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Posted on: 15 November, 2022

The Ashford Creative Orchestra Project

What links a centuries-old Kentish folk tune, a modern bhangra piece and secondary school pupils in Ashford?

Well, in the summer of 2022 it was just the one thing – the Ashford Creative Orchestra project.

Working with the brilliant team at the English Folk Dance and Song Society (EFDSS) and their National Youth Folk Ensemble tutors, the project was designed to engage secondary aged students not only with English folk and bhangra tunes but also styles of learning and playing they may not have had the opportunity to explore before.

It all began when Kent Music Area Manager Lucy Duff was exploring ways to bring together secondary schools and pupils in Ashford for the first time in years. With so many players of all ages, levels of experience and types of instruments, what could we offer to give every participant an opportunity to grow and learn?

She found the answer with long-term Kent Music partners in music education, the EFDSS. Working together, a project was devised where students would learn by ear, introducing improvisation, collaboration and new genres of music with opportunities to perform and work with professional musicians.

The project looked at the meeting points between folk music and bhangra music – a popular form of song and dance with roots in India that has evolved in Britain since the 1980s – as well as recognising the distinctive qualities of each tradition.

We were thrilled to have the opportunity to work with National Youth Folk Ensemble tutors and professional performing musicians Grace Smith, Kuljit Bhamra and Sam Partridge who developed a full suite of video resources for teachers and students to engage with. They also delivered in-person workshops in Ashford schools, engaging and inspiring students and teachers as they supported creative music-making, playing and learning by ear.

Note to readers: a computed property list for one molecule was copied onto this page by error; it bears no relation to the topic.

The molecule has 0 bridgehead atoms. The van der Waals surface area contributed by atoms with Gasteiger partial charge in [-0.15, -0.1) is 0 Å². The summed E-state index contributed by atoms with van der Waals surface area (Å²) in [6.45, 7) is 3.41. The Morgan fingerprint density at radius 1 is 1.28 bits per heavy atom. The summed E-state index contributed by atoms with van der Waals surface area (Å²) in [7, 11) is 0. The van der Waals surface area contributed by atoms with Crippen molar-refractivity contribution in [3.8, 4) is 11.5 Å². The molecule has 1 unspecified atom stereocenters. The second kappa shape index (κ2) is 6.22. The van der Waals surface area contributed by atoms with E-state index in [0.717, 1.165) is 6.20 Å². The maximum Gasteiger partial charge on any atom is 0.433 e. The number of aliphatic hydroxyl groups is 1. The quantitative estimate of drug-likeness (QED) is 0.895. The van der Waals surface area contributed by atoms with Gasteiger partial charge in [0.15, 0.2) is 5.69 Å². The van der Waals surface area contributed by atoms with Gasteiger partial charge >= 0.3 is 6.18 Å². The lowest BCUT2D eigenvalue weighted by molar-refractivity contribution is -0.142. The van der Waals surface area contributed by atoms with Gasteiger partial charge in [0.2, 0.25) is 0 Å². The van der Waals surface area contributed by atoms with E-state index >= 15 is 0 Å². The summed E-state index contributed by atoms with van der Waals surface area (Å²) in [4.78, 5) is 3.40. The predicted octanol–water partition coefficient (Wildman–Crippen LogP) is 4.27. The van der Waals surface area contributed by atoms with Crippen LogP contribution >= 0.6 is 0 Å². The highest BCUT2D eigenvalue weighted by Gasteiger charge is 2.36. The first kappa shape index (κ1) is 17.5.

The project culminated in an inspiring face to face workshop day in July 2022 at the Rylance Theatre at Towers School. While some of the other schools who’d been involved in the project unfortunately weren’t able to attend due to some unforeseen circumstances, the Towers pupils had an amazing all-day session.

Working closely with the tutors and each other, they explored music-making in an holistic way, from morris dancing to tabla drumming, playing by ear and arranging the piece organically.

The final performance brought together instruments including piano, electric and acoustic guitar, drum kits, djembe, tabla, clarinet, violin and flute, and this non-traditional orchestra made amazing music!

Hearing the feedback from students on the day, we couldn’t be more delighted with the outcome. We hope that teachers and students alike will take their experience of learning and arranging by ear into their future music making – perhaps with a new love of folk and bhangra too.

Students who enjoyed the experience may want to join us at our weekly Creative Orchestra at the Ashford Music Centre, where we continue the non-traditional learning experience with compositional elements too. Meanwhile, the EFDSS runs taster sessions, holiday courses, ensembles and more for anyone interested in folk – www.efdss.org.

Thank you so much to all the schools and students who worked so hard on this project, and of course our colleagues at the EFDSS. We can’t wait to hear more from them all in the future!

And so, we invite you to watch the Towers students and the National Youth Folk Ensemble team trying out their debut English folk and bhangra arrangement, created in just one day!